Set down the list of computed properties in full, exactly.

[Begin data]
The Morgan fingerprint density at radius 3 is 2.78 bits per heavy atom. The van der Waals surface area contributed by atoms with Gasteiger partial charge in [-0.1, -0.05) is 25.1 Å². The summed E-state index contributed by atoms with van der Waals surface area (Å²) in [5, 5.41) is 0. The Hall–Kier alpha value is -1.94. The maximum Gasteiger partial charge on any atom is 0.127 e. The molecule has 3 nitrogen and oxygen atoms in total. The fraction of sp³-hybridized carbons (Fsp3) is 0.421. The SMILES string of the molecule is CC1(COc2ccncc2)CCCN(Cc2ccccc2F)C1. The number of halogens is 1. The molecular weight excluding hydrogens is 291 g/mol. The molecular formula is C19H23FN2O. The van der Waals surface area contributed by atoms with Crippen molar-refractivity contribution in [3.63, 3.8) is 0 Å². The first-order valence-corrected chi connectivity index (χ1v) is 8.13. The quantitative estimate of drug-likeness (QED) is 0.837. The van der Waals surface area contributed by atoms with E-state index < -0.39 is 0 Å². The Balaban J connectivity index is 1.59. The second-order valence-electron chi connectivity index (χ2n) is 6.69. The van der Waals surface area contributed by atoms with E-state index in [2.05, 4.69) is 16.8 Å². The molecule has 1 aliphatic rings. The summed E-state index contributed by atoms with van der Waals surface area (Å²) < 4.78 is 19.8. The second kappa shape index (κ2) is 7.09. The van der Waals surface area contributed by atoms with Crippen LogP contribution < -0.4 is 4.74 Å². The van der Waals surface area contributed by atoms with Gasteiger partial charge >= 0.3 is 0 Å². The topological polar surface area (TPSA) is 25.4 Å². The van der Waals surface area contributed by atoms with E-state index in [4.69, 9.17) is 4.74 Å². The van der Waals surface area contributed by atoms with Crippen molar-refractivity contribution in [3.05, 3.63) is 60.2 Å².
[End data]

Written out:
The Morgan fingerprint density at radius 3 is 2.78 bits per heavy atom. The van der Waals surface area contributed by atoms with Gasteiger partial charge in [-0.1, -0.05) is 25.1 Å². The summed E-state index contributed by atoms with van der Waals surface area (Å²) in [5, 5.41) is 0. The Hall–Kier alpha value is -1.94. The maximum Gasteiger partial charge on any atom is 0.127 e. The molecule has 3 nitrogen and oxygen atoms in total. The fraction of sp³-hybridized carbons (Fsp3) is 0.421. The SMILES string of the molecule is CC1(COc2ccncc2)CCCN(Cc2ccccc2F)C1. The number of halogens is 1. The molecular weight excluding hydrogens is 291 g/mol. The molecular formula is C19H23FN2O. The van der Waals surface area contributed by atoms with Crippen molar-refractivity contribution in [3.63, 3.8) is 0 Å². The first-order valence-corrected chi connectivity index (χ1v) is 8.13. The quantitative estimate of drug-likeness (QED) is 0.837. The van der Waals surface area contributed by atoms with E-state index < -0.39 is 0 Å². The Balaban J connectivity index is 1.59. The second-order valence-electron chi connectivity index (χ2n) is 6.69. The van der Waals surface area contributed by atoms with E-state index in [2.05, 4.69) is 16.8 Å². The molecule has 1 aliphatic rings. The summed E-state index contributed by atoms with van der Waals surface area (Å²) < 4.78 is 19.8. The second kappa shape index (κ2) is 7.09. The van der Waals surface area contributed by atoms with Crippen LogP contribution < -0.4 is 4.74 Å². The van der Waals surface area contributed by atoms with Gasteiger partial charge >= 0.3 is 0 Å². The topological polar surface area (TPSA) is 25.4 Å². The van der Waals surface area contributed by atoms with E-state index in [4.69, 9.17) is 4.74 Å². The van der Waals surface area contributed by atoms with Crippen molar-refractivity contribution in [3.05, 3.63) is 60.2 Å².